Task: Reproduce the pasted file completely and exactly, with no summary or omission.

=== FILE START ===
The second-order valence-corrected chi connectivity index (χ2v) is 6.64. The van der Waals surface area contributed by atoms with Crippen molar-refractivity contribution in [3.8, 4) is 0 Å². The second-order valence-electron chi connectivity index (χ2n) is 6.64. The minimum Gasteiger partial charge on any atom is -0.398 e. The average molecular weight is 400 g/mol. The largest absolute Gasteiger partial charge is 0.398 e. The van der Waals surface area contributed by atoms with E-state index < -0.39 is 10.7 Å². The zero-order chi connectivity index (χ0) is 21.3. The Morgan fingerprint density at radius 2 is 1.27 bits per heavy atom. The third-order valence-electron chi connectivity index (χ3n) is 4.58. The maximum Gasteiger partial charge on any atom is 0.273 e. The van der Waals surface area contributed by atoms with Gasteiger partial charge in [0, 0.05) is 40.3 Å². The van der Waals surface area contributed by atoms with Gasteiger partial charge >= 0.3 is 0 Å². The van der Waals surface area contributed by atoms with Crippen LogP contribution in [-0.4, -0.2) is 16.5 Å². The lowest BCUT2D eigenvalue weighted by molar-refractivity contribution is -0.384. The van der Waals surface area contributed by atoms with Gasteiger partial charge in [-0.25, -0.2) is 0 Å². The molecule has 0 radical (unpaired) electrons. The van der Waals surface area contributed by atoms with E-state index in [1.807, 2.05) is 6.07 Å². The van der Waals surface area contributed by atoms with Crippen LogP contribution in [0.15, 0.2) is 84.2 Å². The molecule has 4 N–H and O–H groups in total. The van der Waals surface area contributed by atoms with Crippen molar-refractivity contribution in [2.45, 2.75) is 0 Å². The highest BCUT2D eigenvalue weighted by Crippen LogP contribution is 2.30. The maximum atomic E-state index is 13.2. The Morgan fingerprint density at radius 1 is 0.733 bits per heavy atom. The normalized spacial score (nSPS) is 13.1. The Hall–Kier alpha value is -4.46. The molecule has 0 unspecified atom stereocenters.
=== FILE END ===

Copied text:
The second-order valence-corrected chi connectivity index (χ2v) is 6.64. The van der Waals surface area contributed by atoms with Crippen molar-refractivity contribution in [3.8, 4) is 0 Å². The second-order valence-electron chi connectivity index (χ2n) is 6.64. The minimum Gasteiger partial charge on any atom is -0.398 e. The average molecular weight is 400 g/mol. The largest absolute Gasteiger partial charge is 0.398 e. The van der Waals surface area contributed by atoms with E-state index < -0.39 is 10.7 Å². The zero-order chi connectivity index (χ0) is 21.3. The Morgan fingerprint density at radius 2 is 1.27 bits per heavy atom. The third-order valence-electron chi connectivity index (χ3n) is 4.58. The maximum Gasteiger partial charge on any atom is 0.273 e. The van der Waals surface area contributed by atoms with Gasteiger partial charge in [0, 0.05) is 40.3 Å². The van der Waals surface area contributed by atoms with Gasteiger partial charge >= 0.3 is 0 Å². The van der Waals surface area contributed by atoms with Crippen LogP contribution in [-0.4, -0.2) is 16.5 Å². The lowest BCUT2D eigenvalue weighted by molar-refractivity contribution is -0.384. The van der Waals surface area contributed by atoms with Gasteiger partial charge in [-0.25, -0.2) is 0 Å². The molecule has 0 radical (unpaired) electrons. The van der Waals surface area contributed by atoms with E-state index in [1.807, 2.05) is 6.07 Å². The van der Waals surface area contributed by atoms with Crippen LogP contribution in [0.15, 0.2) is 84.2 Å². The molecule has 4 N–H and O–H groups in total. The van der Waals surface area contributed by atoms with Crippen molar-refractivity contribution in [2.45, 2.75) is 0 Å². The highest BCUT2D eigenvalue weighted by Crippen LogP contribution is 2.30. The maximum atomic E-state index is 13.2. The Morgan fingerprint density at radius 1 is 0.733 bits per heavy atom. The normalized spacial score (nSPS) is 13.1. The Hall–Kier alpha value is -4.46. The molecule has 0 unspecified atom stereocenters.